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Review: Difficult Women by Roxane Gay

  
     The stories in this heart-rending anthology open windows into the lives of women from various places and socioeconomic classes, of various races and sexual orientations, with various BMIs and occupations.  Despite their differences, these women share one trait - men tend to find them 'difficult.' They are difficult because they are any combination of frigid, argumentative, gay, promiscuous, angry, melanated, fat, and kinky.  None these traits are flaws, and should actually be celebrated or at least respected.  But instead, these women are regarded as difficult rather than complex.
    My favorite story was probably "La Negra Blanca," because it's the story that upset me the most.  It's about Sarah, a biracial, white-passing woman who strips to pay her tuition, and William Livingston III, the wealthy white dirtbag with jungle fever who lusts after her.  The specifics of Livingston's jungle fever are categorized with nauseating detail - his secret stash of Sean John jeans and Timberland boots, his slow and lecherous drives through black neighborhoods, his attempts to imitate rap lyrics, and his determination to "look but don't touch" because he believes that black women aren't good enough for him.  Furthermore, he becomes obsessed with Sarah because she has the stereotypical figure of a black woman and strips to music by Lil John, but appears to be white.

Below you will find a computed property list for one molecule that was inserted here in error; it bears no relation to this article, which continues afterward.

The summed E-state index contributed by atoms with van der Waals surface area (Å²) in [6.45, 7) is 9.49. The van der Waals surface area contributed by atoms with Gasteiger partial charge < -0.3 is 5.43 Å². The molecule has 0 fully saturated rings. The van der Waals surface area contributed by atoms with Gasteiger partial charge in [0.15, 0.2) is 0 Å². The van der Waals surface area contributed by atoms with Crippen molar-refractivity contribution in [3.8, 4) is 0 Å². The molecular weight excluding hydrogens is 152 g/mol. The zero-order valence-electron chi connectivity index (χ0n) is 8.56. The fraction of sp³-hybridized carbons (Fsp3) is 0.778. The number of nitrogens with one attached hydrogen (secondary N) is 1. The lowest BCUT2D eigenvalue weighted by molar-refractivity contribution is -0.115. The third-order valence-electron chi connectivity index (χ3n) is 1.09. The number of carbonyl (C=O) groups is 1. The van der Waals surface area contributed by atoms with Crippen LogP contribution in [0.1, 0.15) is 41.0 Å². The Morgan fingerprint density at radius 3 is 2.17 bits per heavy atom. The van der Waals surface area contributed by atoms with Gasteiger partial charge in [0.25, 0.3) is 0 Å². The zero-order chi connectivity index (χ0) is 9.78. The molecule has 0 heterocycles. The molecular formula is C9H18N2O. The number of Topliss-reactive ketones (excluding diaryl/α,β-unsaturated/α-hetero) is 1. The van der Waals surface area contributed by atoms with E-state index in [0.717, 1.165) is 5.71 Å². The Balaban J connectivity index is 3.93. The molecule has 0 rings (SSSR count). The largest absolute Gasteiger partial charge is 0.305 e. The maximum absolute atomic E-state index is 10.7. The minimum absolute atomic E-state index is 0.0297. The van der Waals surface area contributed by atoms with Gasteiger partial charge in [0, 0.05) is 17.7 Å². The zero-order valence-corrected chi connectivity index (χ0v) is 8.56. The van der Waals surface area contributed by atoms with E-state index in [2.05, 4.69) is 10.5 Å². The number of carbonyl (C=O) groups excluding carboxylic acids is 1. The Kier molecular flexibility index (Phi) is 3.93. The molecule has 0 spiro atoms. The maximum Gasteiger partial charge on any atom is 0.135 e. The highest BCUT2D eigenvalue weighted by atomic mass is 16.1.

The story has a brilliant metaphorical structure, endows small details with great weight, and contains three richly real protagonists.  Beyond that, it draws attention to misogynoir and the fetishization of black culture.
     The other stories in this collection are similarly well-crafted, impossible to put down, and radical.  Each one left me feeling like my heart had been cut out, but in a good way, I promise!
    

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